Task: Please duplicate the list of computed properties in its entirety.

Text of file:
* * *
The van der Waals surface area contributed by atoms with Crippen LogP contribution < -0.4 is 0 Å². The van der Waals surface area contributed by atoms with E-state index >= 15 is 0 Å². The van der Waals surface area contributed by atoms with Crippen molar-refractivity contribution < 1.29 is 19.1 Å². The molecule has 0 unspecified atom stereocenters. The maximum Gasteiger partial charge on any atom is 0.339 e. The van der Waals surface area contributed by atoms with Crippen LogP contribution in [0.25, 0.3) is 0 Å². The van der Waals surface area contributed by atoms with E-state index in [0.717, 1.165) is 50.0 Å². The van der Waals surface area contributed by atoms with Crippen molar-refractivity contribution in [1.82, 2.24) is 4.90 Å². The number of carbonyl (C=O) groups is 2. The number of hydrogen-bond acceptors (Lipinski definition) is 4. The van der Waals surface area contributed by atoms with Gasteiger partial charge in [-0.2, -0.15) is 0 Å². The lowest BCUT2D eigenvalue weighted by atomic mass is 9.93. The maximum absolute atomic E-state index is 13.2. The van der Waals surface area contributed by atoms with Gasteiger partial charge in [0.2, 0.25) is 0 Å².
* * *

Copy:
The van der Waals surface area contributed by atoms with Crippen LogP contribution < -0.4 is 0 Å². The van der Waals surface area contributed by atoms with E-state index >= 15 is 0 Å². The van der Waals surface area contributed by atoms with Crippen molar-refractivity contribution < 1.29 is 19.1 Å². The molecule has 0 unspecified atom stereocenters. The maximum Gasteiger partial charge on any atom is 0.339 e. The van der Waals surface area contributed by atoms with Crippen LogP contribution in [0.25, 0.3) is 0 Å². The van der Waals surface area contributed by atoms with E-state index in [0.717, 1.165) is 50.0 Å². The van der Waals surface area contributed by atoms with Crippen molar-refractivity contribution in [1.82, 2.24) is 4.90 Å². The number of carbonyl (C=O) groups is 2. The number of hydrogen-bond acceptors (Lipinski definition) is 4. The van der Waals surface area contributed by atoms with Gasteiger partial charge in [-0.2, -0.15) is 0 Å². The lowest BCUT2D eigenvalue weighted by atomic mass is 9.93. The maximum absolute atomic E-state index is 13.2. The van der Waals surface area contributed by atoms with Gasteiger partial charge in [0.2, 0.25) is 0 Å².